Anybody who has worked a busy Saturday night knows most people can't even be trusted to discuss bourbon or pop music, let alone the most sensitive issues that will undoubtedly affect generations.
What does all this mean in 2017? Over the course of a volatile election year, the edges of those boundaries can feel fuzzy. While all the bartenders I spoke with agreed that maintaining comfort for their guests is of the utmost import, if politics themselves are infringing on those comforts, how does a bartender gauge when to draw the line in discussion?
For instance, if you believe that political machinations have put into jeopardy the rights of a customer, discussions of those issues by somebody who does not can seem virulent. If a bartender asks guests to refrain from discussing those decisions, those who disagree can accuse the bartender of politicizing the situation or taking an inappropriate stand, even if their principal motivation was the potential comfort of other guests. Anybody who has worked a busy Saturday night in recent memory knows most people can't even be trusted to discuss bourbon or pop music, let alone the most sensitive issues that will undoubtedly affect generations.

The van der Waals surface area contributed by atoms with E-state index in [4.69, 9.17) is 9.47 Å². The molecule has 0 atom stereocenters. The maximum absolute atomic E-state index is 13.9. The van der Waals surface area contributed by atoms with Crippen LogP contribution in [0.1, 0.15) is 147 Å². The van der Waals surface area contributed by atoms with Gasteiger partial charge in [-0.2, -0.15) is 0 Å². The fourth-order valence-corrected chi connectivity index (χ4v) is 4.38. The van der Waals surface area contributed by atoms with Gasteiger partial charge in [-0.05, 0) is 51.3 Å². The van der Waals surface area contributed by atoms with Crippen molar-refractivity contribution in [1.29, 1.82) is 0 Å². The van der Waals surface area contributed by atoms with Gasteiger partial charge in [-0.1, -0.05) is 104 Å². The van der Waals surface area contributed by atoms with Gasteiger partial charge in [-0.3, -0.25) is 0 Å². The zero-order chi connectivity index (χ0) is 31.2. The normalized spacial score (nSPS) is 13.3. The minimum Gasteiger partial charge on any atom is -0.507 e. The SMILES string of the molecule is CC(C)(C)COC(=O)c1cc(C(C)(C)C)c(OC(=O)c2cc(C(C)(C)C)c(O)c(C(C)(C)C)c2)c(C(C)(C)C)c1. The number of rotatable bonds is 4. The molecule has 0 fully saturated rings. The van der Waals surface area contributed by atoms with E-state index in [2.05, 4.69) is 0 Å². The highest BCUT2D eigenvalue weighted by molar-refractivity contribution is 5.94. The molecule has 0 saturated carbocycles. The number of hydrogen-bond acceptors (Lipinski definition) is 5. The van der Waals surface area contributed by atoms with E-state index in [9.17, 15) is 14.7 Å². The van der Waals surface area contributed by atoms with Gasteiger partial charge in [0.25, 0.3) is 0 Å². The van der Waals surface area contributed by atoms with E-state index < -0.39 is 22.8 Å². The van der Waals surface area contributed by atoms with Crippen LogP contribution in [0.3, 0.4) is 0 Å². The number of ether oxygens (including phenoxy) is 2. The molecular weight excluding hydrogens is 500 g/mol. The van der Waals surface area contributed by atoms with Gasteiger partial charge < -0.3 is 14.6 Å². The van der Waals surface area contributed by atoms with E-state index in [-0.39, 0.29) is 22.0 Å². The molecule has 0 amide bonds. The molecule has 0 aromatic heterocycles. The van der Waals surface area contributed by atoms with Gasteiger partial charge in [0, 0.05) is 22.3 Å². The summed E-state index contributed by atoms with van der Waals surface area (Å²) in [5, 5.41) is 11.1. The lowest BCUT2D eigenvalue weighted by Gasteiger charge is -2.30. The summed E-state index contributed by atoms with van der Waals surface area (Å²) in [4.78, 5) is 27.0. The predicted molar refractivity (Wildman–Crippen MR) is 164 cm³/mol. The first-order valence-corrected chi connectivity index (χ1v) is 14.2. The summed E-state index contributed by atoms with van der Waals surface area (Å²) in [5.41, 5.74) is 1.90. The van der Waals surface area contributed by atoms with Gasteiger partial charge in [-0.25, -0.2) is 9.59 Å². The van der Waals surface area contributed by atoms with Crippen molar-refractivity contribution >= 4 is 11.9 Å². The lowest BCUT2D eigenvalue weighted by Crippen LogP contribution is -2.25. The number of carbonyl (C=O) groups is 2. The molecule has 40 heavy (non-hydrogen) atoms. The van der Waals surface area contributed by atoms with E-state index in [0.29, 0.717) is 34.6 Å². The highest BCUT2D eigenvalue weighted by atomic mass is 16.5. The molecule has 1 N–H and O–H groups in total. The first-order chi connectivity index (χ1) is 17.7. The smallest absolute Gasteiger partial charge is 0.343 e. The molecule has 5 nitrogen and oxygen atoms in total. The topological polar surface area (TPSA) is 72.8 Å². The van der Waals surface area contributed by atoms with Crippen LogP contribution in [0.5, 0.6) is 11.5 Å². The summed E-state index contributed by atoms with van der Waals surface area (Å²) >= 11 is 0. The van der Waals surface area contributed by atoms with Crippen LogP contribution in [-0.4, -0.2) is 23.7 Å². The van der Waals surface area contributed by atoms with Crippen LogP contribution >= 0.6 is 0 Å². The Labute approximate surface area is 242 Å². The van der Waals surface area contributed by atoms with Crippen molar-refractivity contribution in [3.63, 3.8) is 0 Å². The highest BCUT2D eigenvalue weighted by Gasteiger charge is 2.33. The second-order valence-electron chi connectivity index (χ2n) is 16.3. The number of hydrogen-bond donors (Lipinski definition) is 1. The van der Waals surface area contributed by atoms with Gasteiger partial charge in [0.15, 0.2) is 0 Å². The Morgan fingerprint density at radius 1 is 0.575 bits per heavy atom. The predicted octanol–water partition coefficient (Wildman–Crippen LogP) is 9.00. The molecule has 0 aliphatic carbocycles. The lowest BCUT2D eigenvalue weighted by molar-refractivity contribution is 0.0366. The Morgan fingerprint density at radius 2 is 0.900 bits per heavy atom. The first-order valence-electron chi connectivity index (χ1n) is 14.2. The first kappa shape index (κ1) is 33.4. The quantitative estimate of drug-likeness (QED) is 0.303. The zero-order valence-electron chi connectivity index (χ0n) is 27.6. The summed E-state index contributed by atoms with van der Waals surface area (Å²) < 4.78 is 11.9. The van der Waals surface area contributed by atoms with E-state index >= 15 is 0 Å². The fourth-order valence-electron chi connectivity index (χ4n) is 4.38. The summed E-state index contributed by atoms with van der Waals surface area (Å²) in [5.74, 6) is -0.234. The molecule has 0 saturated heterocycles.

"The threshold for tolerance has diminished significantly. All these people are getting woke to these injustices that have always been there. The difference is they're talking about it now," Gonzalez says. "People are more sensitive but they're also more offensive. I don't eliminate conversations at all, I just pay attention to when they're gonna turn bad. When you're a bartender or owner you're the host of the party. I live in my bubble in New York and we're built differently. We speak a certain way. We're used to conflict."
This has always been the challenge of the job. The host of party has always got to think on their feet and improvise, to navigate changing goalposts of social norms and political minefields with drunks stumbling through them. It seems that for service professionals, the more historic a political moment is, the greater the dexterity required to earn their keep.
This first appeared on MUNCHIES in March 2017.